Your single girlfriends who own their own place aren’t the minority. In fact, they’re part of a growing population of single female homebuyers rocking the market today. These women consistently outpace men in terms of solo homeownership and, since 1981, they’ve been second only to married homebuyers. How exactly are they doing it? In short, by purchasing affordable fixer-uppers. Men, on the other hand, don’t tend to purchase these kinds of homes.
Moreover, even while renting, they’re beginning to save up money by improving their budgeting strategies. While the process can be long, eventually, most women are able to save enough for a partial or full down payment. Additionally, women are taking the process into their own hands by doing their research. By learning about the market and the homebuying process, they’re able to make smarter decisions and finally score a place of their own they can call home.
The majority of single female homeowners are middle-aged women between the ages of 35 and 64. At this point in their lives, it’s likely they’ve found their career niche and have saved up enough money to afford a down payment or at least most of one. Furthermore, some of these women may be coming out of a divorce. These new singles may choose to use the money from the sale of their previous home to purchase a new one.
However, young single women are also purchasing homes by saving money and taking out loans. Sometimes, this entails taking a second look at your budget and finding ways to cut costs and save more. Even then, accumulating enough savings to afford a down payment may take a few years. However, it’s better to start now rather than later.
Take Out a Loan
Many single women automatically assume they won’t qualify for loans. While it is difficult to qualify for a bigger mortgage without a second income, there are still cost-effective options out there. Depending on your situation, you may have quite a few to choose from. You just need to know where to look.
If you are able to put at least 5% down, it’s probably best to stick with a conventional loan. However, if your credit score is low and you can’t put that much down, you may still be able to get a loan through the Federal Housing Administration or similar government programs. Moreover, you might also qualify for USDA or VA loans, both of which have flexible credit requirements. Therefore, it’s absolutely worth it to look into a variety of loans.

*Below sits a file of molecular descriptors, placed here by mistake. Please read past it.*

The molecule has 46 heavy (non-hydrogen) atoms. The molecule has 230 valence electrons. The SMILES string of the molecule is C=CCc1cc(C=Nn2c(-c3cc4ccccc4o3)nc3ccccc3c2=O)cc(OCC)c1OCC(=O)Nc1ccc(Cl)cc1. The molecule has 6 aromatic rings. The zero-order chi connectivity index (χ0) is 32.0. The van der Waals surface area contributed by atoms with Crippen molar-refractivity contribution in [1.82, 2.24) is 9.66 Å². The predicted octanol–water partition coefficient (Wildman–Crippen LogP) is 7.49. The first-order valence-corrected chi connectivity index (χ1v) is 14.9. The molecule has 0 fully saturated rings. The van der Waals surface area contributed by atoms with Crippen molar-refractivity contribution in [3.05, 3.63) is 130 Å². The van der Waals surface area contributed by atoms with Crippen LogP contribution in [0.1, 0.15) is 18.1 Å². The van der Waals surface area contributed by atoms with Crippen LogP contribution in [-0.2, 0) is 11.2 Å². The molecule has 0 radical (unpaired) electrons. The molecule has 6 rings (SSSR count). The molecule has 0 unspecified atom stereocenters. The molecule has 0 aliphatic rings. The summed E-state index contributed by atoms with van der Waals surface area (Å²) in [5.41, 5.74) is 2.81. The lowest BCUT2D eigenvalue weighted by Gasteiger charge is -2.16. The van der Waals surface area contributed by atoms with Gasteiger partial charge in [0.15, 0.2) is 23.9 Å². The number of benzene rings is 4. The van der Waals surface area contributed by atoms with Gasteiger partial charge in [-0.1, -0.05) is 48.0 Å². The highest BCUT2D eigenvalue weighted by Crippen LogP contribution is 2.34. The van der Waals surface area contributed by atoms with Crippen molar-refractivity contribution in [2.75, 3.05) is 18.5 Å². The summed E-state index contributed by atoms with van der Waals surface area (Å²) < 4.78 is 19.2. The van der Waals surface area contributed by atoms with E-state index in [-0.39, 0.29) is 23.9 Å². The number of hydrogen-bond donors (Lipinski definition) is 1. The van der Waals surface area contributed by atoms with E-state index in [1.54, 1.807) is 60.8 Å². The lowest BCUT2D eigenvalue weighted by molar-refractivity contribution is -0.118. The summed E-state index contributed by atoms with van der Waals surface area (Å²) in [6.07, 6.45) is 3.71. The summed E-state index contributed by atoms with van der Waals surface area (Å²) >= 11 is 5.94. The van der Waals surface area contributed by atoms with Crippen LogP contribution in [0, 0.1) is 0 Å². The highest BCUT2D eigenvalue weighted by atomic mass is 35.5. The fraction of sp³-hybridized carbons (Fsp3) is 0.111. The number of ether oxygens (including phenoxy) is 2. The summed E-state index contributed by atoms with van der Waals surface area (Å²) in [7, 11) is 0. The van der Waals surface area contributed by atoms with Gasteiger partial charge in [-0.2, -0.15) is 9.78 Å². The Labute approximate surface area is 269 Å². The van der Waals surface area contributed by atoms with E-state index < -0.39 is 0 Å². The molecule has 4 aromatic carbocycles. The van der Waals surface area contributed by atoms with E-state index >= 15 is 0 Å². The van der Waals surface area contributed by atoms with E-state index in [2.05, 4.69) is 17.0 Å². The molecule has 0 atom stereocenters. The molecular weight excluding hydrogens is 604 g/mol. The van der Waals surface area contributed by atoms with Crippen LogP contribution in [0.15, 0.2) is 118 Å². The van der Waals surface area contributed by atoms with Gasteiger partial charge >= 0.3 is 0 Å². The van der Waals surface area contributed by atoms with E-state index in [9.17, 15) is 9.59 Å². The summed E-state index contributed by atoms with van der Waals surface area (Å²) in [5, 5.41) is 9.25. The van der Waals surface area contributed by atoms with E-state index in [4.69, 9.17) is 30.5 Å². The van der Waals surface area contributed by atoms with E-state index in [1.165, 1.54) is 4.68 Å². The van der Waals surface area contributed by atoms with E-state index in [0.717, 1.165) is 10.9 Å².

Purchasing a home for the first time can be incredibly daunting. Not only must you save enough money to begin the process, but you must also understand mortgages, loans, how to negotiate and a number of other components that come along with purchasing a home. All of this is enough to prevent some from taking the leap. However, women are beginning to educate themselves and learn the ins and outs of homebuying.
By learning about the intricate and, at times, intense process, single women can feel confident in their decision to buy instead of rent. Moreover, they will make smarter purchasing decisions and possibly score a great deal on a house. Thus, one of the best things you can do before deciding to purchase a home is to do your research and learn about the process as much as you can before diving in.
Do Your Realtor Research
As a young single woman, you may worry about securing the best deal. Will the real estate industry take advantage of you like the mechanic who tries to overcharge you for repairs? The best way to avoid an unfortunate situation is to find a realtor you can trust and who has been in the market for a while.
Shop around online and read reviews. It may also be helpful to speak with friends and family and ask for recommendations. They might also have some advice on realtors or companies to steer clear of. Once you find a broker you think you might go with, interview them in person. Ask them about their experience in finding homes for single women like yourself. Listen to your gut and, if you feel comfortable, ask them to be your realtor.
Building Wealth Through Homebuying
One of the main reasons single women purchase homes is to escape the risky renting scene. When you rent, you’re at the mercy of the landlord. You don’t know when your rent will increase, when terms and conditions might change or when maintanence will finally come to fix your sink. Plus, you’ll never see a return on the money you’ve put toward rent.
Purchasing a home, on the other hand, is an investment in an asset, and one that you will see some return on. Plus, if your home appreciates in value, you may even make a sizeable amount of profit off your home when you go to sell it.
Therefore, your best bet is to save as much as you can as quickly as possible and purchase a home. Of course, this is easier said than done, but your hard work will certainly pay off in the end. Plus, you’ll have a place you can finally call home.